EARTHWORKS

This Valentine’s Day, Say NO to Dirty Gold

Alan Septoff's avatar
By Alan Septoff

February 12, 2014

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Twenty percent of Valentine’s Day gift-givers will be giving jewelry, and they’ll spend $4 billion doing so. Unfortunately, much of this jewelry is tarnished with dirty gold. Photo by Ian Harley

This blog post originally appeared in Earth Island Journal.

Valentine’s Day is almost here. Whatever your stance on consumerism or manufactured holidays, it’s one of the biggest gift giving days of the year.  Millions of people in the United States and around the world will be expressing their love with gifts.

According to National Jeweler, 20 percent of these gift-givers will be giving jewelry, and they’ll spend $4 billion doing so. Unfortunately, much of this Valentine’s Day jewelry is tarnished with dirty gold that's tarnished by human rights abuses and pollution.

What’s dirty gold? 

Gold mining around the world too often occurs over the express opposition of locally impacted communities. That’s understandable because mining sometimes requires the wholesale destruction and resettlement of communities. From theDemocratic Republic of Congo to Colombia, gold mining has been linked to human rights violations, child labor, and the financing of violent conflict.

Metal mining, and gold mining in particular, is the most environmentally destructive industry on earth, is the most environmentally destructive industry on earth. Producing a single gold ring creates at least 20 tons of mine waste. The Environmental Protection Agency’s data show that metal mining is the largest toxic polluter in the United States. It is, by far, the largest releaser of toxic heavy metals like mercury, arsenic, and lead and many other toxic chemicals. The average gold mine uses 1,900 tons of cyanide per year.  Even after a mine is closed, it often will pollute water forever, costing billions of dollars to treat, assuming it’s required to treat the water at all.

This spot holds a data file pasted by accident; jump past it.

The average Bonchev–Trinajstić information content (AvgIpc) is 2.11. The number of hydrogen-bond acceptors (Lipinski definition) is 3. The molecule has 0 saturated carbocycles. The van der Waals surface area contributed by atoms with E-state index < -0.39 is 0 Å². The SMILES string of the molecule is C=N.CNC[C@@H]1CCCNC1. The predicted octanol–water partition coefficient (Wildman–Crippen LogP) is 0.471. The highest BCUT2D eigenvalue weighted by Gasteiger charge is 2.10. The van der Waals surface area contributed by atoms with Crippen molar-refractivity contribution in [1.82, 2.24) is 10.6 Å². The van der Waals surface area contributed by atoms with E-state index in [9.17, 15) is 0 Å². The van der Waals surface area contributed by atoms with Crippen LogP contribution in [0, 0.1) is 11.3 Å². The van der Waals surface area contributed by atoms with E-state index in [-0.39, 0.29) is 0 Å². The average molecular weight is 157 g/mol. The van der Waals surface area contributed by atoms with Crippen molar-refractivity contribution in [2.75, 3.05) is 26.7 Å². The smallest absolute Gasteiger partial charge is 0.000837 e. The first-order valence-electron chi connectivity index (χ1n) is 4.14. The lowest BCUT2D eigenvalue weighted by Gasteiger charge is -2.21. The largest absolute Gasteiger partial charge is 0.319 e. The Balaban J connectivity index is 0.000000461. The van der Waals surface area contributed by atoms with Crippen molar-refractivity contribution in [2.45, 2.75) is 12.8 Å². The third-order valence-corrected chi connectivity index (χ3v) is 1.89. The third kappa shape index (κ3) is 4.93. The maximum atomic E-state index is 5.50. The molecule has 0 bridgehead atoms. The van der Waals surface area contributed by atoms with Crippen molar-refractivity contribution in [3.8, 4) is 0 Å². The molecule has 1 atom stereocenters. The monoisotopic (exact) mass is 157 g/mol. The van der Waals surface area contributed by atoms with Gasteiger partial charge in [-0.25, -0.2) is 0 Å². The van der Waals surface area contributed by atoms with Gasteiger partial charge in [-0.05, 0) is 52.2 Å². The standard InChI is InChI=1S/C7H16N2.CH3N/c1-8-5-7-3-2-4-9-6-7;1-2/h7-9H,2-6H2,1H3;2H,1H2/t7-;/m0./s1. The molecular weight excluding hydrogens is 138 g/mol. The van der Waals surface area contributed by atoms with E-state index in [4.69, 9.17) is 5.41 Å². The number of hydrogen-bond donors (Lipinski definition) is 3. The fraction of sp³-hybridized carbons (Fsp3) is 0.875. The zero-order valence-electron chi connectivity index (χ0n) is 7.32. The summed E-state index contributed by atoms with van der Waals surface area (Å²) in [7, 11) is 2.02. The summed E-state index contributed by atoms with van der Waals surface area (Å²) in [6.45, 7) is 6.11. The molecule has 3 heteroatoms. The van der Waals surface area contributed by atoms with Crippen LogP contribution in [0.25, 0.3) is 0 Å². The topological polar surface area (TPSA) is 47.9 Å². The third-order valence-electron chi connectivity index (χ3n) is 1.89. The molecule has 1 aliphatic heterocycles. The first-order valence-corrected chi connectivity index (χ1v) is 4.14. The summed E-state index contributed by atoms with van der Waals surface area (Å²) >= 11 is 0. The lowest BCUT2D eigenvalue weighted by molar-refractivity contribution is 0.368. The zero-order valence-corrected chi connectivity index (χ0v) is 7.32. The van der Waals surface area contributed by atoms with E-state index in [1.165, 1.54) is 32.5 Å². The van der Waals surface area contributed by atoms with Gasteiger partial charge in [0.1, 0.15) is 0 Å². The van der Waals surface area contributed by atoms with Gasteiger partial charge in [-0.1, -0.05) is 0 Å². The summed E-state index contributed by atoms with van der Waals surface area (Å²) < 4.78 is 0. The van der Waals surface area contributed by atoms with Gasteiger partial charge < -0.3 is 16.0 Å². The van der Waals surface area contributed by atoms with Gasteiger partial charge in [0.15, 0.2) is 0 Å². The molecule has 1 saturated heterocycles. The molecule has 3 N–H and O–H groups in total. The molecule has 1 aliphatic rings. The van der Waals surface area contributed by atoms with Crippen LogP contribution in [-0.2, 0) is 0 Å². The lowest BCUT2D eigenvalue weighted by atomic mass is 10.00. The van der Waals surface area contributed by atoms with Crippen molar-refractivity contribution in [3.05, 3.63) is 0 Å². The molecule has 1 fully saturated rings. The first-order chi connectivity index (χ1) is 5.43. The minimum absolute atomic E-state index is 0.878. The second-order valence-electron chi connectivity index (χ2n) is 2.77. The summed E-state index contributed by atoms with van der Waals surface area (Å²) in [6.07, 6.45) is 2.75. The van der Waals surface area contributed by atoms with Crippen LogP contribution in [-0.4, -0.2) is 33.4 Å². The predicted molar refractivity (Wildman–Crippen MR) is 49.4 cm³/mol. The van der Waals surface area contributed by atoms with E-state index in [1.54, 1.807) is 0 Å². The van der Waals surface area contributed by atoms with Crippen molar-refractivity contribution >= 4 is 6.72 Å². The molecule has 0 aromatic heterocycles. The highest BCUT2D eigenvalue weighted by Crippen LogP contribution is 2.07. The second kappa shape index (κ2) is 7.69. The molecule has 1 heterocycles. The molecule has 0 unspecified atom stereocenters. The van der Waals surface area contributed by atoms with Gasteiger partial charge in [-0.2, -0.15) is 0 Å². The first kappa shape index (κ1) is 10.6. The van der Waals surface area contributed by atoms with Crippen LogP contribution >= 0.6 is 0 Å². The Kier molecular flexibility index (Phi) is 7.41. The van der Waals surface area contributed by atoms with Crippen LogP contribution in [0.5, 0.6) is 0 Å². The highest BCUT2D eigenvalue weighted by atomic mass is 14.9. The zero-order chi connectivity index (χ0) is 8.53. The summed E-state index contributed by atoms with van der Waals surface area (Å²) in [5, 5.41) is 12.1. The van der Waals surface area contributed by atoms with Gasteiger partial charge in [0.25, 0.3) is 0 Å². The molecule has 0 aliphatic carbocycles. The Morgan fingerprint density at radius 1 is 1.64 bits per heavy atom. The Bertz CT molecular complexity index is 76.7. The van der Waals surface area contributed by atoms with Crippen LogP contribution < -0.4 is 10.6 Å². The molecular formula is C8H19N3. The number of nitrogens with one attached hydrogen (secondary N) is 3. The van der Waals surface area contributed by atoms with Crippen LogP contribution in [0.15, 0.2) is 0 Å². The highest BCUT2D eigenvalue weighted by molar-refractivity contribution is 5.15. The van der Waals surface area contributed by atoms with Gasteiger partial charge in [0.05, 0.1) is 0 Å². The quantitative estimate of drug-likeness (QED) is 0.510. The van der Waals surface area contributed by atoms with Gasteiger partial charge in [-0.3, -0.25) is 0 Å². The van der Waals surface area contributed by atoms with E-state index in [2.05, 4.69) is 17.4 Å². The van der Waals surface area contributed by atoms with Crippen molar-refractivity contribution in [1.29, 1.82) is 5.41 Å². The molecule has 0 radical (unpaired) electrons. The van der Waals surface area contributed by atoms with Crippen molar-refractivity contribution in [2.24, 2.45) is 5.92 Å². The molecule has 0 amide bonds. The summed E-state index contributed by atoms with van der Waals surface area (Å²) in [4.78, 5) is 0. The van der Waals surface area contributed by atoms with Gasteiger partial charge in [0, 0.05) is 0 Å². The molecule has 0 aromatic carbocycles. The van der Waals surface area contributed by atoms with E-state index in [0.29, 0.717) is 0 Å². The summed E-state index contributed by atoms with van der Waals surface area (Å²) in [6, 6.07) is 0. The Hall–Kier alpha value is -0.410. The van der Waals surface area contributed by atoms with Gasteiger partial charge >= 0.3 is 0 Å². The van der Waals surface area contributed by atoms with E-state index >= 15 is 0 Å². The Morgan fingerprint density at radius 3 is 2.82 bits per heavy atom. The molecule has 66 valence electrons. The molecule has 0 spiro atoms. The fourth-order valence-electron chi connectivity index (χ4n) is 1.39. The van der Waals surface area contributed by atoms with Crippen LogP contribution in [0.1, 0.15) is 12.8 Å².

Here are just a few examples of gold mining’s destructive impacts around the world:

Jewelry’s influence over dirty gold

Because jewelry consumes the majority of newly-mined gold in the United States and around the world, jewelry retailers, and by extension jewelry buyers, are in a powerful position to influence mining industry behavior.

That’s why Earthworks started the No Dirty Gold campaign to educate and encourage jewelry retailers and consumers to use their market power to pressure the mining industry to clean up its act.

Over 100,000 people have signed the No Dirty Gold pledge to end destructive gold and metal mining practices. And some good news just in time for Valentine’s Day — over 100 of the world’s leading jewelry retailers have committed to more responsible metals sourcing by signing the No Dirty Gold campaign’s Golden Rules.

That means many of the world’s largest and most prominent jewelry retailers including Tiffany & Co., and Target have committed to steps to clean up irresponsible gold mining. These include studying their metals supply chains, improving their supplier sourcing criteria, increasing recycled gold content, and seeking more responsibly produced metals.

What Can I Do?

So what’s an eco-conscious Valentine’s day gift-giver to do? It’s fine to go for the classic Valentine’s Day gifts like jewelry, flowers, and chocolate, just make sure they are eco-friendly. Here are some options:

And for those that want to help put a stop to dirty gold here’s what they can do:

Tagged with: valentine's day, no dirty gold, mining, jewelry retailers, conga, bristol bay

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